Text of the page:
A good web personalization experience relies on user behavior and displays products they like already, products they might be interested in, and the most optimal, personalized way for them to navigate your website at every stage of their buying journey.
Sometimes, users can be interested in a product or deal, but might need a push to close the conversion. Here’s where behavioral targeting can help.
Using behavioral targeting, businesses can show personalized communication with incentives that encourage users to close the deal. These incentives can range from discounts, positive customer reviews, nudges to finish the process, or even a simple reminder of the benefits of the product. Take a look at Airbnb’s customized deal closure email:
Email is one of the best channels to leverage behavioral targeting. Your business can send out customized, personalized emails that resonate with any user’s needs, based on where they are in the customer journey.
For users who are interested in rock music, for example, a music streaming platform could email some suggestions of rock playlists. For others who are interested in buying a guitar or a keyboard, the brand could send an email with discounts on these products.
Here’s a typical example of how emails can be personalized based on behavioral targeting:
Keep an eye on how users navigate your app, whether they move in the ideal customer journey, or whether they drop-off after a particular interaction.
Behavioral targeting can help you optimize the customer’s journey with your app, and create experiences that are tailored to their requirements and preferences.
Think of a food delivery app that shows you your favorite restaurants and cuisines right as you open it up.
How does behavioral targeting work?
Here’s a quick ELI5 (explain like I’m five) on how behavioral targeting works.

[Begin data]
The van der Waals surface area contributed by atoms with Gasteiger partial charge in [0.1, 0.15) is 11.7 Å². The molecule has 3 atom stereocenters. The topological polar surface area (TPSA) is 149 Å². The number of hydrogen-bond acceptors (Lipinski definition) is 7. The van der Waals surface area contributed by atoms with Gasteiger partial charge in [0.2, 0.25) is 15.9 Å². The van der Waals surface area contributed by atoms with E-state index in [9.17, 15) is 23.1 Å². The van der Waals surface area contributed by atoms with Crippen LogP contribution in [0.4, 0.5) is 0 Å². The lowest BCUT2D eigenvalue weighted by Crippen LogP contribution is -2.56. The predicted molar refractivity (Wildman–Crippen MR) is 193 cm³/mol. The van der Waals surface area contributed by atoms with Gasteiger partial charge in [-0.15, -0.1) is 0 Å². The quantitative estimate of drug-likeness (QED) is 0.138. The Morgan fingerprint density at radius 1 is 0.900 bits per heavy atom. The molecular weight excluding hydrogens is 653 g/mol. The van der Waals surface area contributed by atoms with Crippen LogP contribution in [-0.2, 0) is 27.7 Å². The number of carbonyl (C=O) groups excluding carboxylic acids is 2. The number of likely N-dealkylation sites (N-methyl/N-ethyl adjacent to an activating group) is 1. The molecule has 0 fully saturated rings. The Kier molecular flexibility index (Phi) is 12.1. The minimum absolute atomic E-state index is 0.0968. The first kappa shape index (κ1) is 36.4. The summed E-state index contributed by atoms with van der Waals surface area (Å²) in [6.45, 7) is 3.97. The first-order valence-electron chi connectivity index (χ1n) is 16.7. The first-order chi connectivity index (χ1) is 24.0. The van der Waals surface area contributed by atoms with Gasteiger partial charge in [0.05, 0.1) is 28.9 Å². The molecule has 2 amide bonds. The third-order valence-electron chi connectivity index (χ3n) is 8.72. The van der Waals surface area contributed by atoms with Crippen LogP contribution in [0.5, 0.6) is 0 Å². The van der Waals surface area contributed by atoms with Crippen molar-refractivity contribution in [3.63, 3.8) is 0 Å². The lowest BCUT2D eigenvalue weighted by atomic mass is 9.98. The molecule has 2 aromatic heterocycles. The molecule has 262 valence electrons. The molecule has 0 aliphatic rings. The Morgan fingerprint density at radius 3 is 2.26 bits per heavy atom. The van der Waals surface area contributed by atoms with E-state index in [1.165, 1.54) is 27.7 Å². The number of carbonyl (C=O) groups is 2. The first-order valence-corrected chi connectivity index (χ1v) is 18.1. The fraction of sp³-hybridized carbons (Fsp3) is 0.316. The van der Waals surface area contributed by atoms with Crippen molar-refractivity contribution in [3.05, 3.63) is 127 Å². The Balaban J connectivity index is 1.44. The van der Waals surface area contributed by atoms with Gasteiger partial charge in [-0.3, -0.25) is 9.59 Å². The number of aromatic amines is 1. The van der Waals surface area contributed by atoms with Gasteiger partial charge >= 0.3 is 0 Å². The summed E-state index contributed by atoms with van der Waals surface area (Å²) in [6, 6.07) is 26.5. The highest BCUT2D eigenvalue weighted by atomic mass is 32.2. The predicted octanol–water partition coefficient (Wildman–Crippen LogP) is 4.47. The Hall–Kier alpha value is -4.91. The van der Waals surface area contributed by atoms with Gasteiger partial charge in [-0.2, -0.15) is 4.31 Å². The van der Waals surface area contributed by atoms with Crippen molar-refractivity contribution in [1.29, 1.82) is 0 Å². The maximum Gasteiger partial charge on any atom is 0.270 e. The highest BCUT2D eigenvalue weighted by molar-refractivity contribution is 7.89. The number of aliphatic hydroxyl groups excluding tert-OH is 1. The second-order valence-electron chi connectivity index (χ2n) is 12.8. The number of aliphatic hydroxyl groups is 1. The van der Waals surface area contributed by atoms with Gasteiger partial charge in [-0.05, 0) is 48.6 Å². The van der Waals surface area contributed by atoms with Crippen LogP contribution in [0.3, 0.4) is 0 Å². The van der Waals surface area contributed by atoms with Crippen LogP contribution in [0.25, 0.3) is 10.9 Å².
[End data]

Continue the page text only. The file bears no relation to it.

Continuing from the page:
First, a refresher on cookies: cookies help websites store bits of information about every visitor. They enable websites to remember what users did during their visit, their preferences, and consequently, their behavior.
Behavioral targeting leverages cookies to keep a log of a user’s activities on your website and create an approximate personality. Based on the personality bucket a user is grouped into, you can send out communications that resonate with them. This is a multi-step process that looks like this:
- Data collection
- Accuracy analysis
- Knowledge application
Step 1: Data collection
This step relies on cookies to collect information about how your users react and behave on your website.
Step 2: Accuracy analysis
In this step, brands need to validate whether the information collected is accurate, and whether there are any discrepancies. Based on the analysis, brands can proceed with the next step.
Step 3: Segmentation
At this stage, businesses can group different personality types and behavioral markers into segments. Make sure to create comprehensive segments that cater to different aspects of a customer’s behavior.
Step 4: Application